mutual fund right before the dividend or capital gains payments
are due, since normally you will not benefit by immediately being
required to pay tax on the returned part of your investment.

If investors start to leave any fund, not just a tax managed fund,
the fund may need to sell of it's assets to be able to redeem it's
shares. As a result the fund could realize significant capital
gains, that must be born by the remaining investors. This could
increase pressure on the remaining investors to leave the fund,
thus further increasing the pressure on investors to leave the
fund. This appears a problem.

(It is possible that a big part of the cause of this problem is
possibly mutual funds may need get to offset the capital gains
realized by investors on the shares they sell. In which case
capital gains by mutual funds end up getting taxed twice. Once by
the person selling the shares in the mutual fund, and once by the
remaining stock holders in the mutual fund when the mutual fund
passes through the capital gains from it's sale of the underlying
securities. I suspect things aren't this stupid, but I haven't
seen anything that actually verifies that this does not occur, so
some caution is required.)

The more likely, less severe, but more general problem is simply
that new investors in a fund are forced to share in the ultimate
realization of capital gains incurred by existing investors.
Money from new investors is not kept separate, and so existing
investors get to offload some of their capital gains to new
investors as the fund turns over. When the fund realizes capital
gains in response to turning its stocks over, it pays the gains
out to all investors, irrespective of the length of time they have
held their stocks. That is, the gains are paid out to investors
whose shares have not appreciated to substantially the same
extent, as the gains that are being paid out.

On more careful consideration things don't really appear all that
bad, because the initial investor still has to recognize their
remaining gains once they finally sell their shares. In addition
a new investor that receives and has to pay tax on an unwanted
gain, will, when they sell their shares, be able to claim the loss
in value in their shares corresponding to the gain they were paid
as a capital loss, that can be offset against future gains.

(For example investor A purchases a share at $10. It appreciates
to $100. Investor B then also purchases a share at $100. Now
imagine the value of the underlying securities doesn't change, but
they are turned over, and both investors A and B each receive a
$45 capital gain payment, corresponding to the $90 capital gain
recognized by the mutual fund companyi (original basis $110, new
basis $200). The two shares are now each worth $55. When A sells
they will realize a $45 capital gain. When B sells they will
realize a $45 capital loss. Thus A's total gain is $90, and B's
total gain is $0, which is the same as what they respectively
realized on the underlying securities).

(In some circumstances this could even be useful. For instance if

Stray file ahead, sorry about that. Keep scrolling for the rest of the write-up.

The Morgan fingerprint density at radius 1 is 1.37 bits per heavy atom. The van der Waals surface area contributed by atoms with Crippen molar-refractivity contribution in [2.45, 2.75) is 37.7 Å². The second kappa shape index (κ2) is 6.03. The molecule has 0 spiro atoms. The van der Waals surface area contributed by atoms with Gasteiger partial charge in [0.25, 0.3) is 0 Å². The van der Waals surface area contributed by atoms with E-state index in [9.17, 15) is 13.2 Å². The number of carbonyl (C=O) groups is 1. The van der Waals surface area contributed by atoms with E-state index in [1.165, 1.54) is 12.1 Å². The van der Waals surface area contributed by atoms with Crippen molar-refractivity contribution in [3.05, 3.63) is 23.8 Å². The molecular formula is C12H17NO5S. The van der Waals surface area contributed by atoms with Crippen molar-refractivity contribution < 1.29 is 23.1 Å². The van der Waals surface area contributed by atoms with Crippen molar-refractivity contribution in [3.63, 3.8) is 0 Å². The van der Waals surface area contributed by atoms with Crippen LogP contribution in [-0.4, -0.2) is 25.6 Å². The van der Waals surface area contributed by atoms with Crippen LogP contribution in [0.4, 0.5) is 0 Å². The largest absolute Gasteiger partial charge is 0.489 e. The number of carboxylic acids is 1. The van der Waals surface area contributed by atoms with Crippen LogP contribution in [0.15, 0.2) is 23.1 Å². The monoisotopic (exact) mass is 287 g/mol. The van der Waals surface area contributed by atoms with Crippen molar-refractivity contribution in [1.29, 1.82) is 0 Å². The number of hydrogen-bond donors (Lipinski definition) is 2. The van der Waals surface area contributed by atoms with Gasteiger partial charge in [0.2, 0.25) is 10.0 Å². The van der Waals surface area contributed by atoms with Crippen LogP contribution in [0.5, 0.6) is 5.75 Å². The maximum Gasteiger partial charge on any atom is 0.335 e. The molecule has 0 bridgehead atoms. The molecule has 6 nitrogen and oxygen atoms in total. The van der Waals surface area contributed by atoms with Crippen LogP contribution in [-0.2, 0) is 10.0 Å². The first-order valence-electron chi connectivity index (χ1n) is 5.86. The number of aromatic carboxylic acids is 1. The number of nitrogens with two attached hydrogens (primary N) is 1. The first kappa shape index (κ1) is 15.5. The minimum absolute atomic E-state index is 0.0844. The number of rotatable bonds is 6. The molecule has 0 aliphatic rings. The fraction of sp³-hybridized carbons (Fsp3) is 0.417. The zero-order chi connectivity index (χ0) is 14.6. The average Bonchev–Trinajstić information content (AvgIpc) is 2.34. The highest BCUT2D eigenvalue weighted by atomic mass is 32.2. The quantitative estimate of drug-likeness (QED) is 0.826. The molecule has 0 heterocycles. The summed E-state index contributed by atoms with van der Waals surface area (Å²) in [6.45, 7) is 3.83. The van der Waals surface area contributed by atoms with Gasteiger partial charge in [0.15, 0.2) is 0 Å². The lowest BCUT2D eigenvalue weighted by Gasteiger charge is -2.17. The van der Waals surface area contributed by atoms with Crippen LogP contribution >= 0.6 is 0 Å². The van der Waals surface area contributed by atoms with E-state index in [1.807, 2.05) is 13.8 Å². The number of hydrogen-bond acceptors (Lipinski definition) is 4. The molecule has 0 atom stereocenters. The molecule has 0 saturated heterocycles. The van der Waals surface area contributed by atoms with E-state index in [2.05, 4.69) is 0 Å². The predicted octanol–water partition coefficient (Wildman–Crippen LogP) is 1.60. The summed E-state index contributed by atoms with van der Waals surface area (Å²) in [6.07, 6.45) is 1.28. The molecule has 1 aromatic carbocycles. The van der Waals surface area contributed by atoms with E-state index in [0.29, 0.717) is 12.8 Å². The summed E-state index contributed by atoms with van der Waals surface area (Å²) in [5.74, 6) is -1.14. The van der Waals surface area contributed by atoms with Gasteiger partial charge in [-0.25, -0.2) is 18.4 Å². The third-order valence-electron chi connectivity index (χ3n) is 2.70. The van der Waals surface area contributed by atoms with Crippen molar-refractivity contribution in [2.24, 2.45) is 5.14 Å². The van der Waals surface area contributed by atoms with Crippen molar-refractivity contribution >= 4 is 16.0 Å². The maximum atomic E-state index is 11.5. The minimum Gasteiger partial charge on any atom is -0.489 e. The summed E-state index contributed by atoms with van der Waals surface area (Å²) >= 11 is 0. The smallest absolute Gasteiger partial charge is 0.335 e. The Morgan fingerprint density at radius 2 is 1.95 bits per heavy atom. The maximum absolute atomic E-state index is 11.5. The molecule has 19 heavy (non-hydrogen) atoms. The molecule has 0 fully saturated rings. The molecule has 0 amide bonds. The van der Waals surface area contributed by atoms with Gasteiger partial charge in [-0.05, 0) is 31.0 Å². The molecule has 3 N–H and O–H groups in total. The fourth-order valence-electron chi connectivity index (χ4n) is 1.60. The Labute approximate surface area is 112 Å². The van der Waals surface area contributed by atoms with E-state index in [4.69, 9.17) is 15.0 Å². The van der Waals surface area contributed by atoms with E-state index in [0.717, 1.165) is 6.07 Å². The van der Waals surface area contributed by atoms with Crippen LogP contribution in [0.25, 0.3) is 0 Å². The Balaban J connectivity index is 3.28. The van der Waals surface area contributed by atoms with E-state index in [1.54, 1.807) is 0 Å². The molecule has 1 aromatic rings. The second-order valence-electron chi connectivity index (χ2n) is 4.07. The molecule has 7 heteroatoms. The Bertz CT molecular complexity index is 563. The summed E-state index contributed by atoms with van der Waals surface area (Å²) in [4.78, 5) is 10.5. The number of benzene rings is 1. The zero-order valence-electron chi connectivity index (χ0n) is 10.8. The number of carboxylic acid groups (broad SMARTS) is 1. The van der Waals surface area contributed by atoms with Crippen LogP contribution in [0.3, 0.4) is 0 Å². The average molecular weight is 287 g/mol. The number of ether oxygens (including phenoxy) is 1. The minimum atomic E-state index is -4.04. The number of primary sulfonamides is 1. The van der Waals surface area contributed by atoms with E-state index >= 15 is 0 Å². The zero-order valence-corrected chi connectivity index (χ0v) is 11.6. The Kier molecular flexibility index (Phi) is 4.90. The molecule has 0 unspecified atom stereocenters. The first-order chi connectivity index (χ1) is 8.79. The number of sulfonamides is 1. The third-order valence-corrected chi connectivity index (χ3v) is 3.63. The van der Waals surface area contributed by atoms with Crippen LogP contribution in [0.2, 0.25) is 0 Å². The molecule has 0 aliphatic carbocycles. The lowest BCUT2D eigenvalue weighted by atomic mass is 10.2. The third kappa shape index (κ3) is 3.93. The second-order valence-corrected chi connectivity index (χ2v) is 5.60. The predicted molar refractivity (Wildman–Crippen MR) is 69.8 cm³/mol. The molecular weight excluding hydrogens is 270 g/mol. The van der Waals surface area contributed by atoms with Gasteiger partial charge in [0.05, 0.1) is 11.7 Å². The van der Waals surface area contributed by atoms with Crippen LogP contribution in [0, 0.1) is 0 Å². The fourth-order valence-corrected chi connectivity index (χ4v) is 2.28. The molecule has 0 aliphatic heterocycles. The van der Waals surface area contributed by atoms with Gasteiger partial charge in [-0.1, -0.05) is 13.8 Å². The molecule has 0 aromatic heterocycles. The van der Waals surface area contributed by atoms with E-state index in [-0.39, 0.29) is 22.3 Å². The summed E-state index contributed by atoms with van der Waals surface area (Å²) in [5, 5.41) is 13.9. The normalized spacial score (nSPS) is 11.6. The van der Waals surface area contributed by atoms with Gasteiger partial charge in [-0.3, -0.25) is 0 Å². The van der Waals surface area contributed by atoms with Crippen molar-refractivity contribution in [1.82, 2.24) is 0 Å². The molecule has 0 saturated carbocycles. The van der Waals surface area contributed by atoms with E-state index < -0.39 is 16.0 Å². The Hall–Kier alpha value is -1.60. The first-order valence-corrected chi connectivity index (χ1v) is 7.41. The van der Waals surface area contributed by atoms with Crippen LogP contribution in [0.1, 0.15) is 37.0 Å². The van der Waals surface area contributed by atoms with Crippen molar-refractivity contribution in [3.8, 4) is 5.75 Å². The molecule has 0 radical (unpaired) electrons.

you were in a very low tax bracket one year, but expected to be in
a higher tax bracket in a future year, you could purchase shares
known to be about to pay a large capital gain, pay tax on this
gain at a low rate, and then in a future year realize a capital
loss against a capital gain made while in the high tax bracket.)

Ways to avoid this possible problem with mutual funds, are to be
aware of it, and if it appears to be happening possibly leave the
mutual fund. Not having capital gains payments from the fund
automatically reinvested in the fund also helps, since this
ensures investment in the fund will incur undeserved tax on
capital gains at most once, as opposed to the worst case, in which
the payment gets reinvested only to again inherit capital gains
and get taxed again and again. Also, investing in a mutual fund
with a low turn over will reduce the likelyhood of this happening.
Additionally, it is wise to avoid funds with a large capital gains
tax liability.

Note that Vanguard's book on mutual funds and taxes says if you
are using the specific identification method for determining your
taxes on mutual funds, you should notify the mutual fund company
in writing, as well as carefully instructing them on which shares
to sell. This may be a legal requirement, since without this
information, the mutual fund company may not know how, and the
extent to which to, offset the capital gains you realize on the
sales of shares, against the unrecognized gains they are holding.

It is recommended that shares be taxed using the "Specific
Identification" method since this provides the opportunity for the
lowest taxes. To keep the paperwork to a minimum with this method
it thus makes sense that both dividends and recognized capital
gains be paid out in cash, rather than invested in additional
shares. Shares should also be purchased in single large lots,
rather than on an ongoing basis. The mutual fund company should
be informed of this taxation method.

[Sources: Some Mutual Funds Contain Hidden Time Bomb Of Tax Liabilities
For Investors,
Taxes and Mutual Funds, Vanguard.]